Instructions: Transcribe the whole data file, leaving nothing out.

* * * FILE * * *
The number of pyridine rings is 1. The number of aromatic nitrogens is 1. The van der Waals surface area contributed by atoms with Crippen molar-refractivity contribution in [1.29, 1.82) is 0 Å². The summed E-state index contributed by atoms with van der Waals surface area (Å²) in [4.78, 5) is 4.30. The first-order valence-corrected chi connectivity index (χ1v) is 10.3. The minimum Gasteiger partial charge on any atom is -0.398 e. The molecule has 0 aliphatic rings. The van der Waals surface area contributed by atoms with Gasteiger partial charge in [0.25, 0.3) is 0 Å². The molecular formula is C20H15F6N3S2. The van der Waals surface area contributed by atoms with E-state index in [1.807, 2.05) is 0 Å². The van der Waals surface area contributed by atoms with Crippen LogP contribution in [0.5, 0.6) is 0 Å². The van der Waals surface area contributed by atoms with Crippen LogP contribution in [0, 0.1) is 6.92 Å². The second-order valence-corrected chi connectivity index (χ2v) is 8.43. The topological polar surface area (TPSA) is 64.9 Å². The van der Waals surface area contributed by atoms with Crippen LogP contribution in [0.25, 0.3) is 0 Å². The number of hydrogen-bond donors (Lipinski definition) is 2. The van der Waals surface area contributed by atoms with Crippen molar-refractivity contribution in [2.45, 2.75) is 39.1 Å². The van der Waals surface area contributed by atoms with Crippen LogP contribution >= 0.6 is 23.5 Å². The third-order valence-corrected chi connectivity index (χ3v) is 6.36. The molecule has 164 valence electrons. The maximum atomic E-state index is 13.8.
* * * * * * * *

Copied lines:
The number of pyridine rings is 1. The number of aromatic nitrogens is 1. The van der Waals surface area contributed by atoms with Crippen molar-refractivity contribution in [1.29, 1.82) is 0 Å². The summed E-state index contributed by atoms with van der Waals surface area (Å²) in [4.78, 5) is 4.30. The first-order valence-corrected chi connectivity index (χ1v) is 10.3. The minimum Gasteiger partial charge on any atom is -0.398 e. The molecule has 0 aliphatic rings. The van der Waals surface area contributed by atoms with Gasteiger partial charge in [0.25, 0.3) is 0 Å². The molecular formula is C20H15F6N3S2. The van der Waals surface area contributed by atoms with E-state index in [1.807, 2.05) is 0 Å². The van der Waals surface area contributed by atoms with Crippen LogP contribution in [0.5, 0.6) is 0 Å². The van der Waals surface area contributed by atoms with Crippen LogP contribution in [0, 0.1) is 6.92 Å². The second-order valence-corrected chi connectivity index (χ2v) is 8.43. The topological polar surface area (TPSA) is 64.9 Å². The van der Waals surface area contributed by atoms with Crippen LogP contribution in [0.25, 0.3) is 0 Å². The number of hydrogen-bond donors (Lipinski definition) is 2. The van der Waals surface area contributed by atoms with Crippen molar-refractivity contribution in [2.45, 2.75) is 39.1 Å². The van der Waals surface area contributed by atoms with Crippen LogP contribution >= 0.6 is 23.5 Å². The third-order valence-corrected chi connectivity index (χ3v) is 6.36. The molecule has 164 valence electrons. The maximum atomic E-state index is 13.8.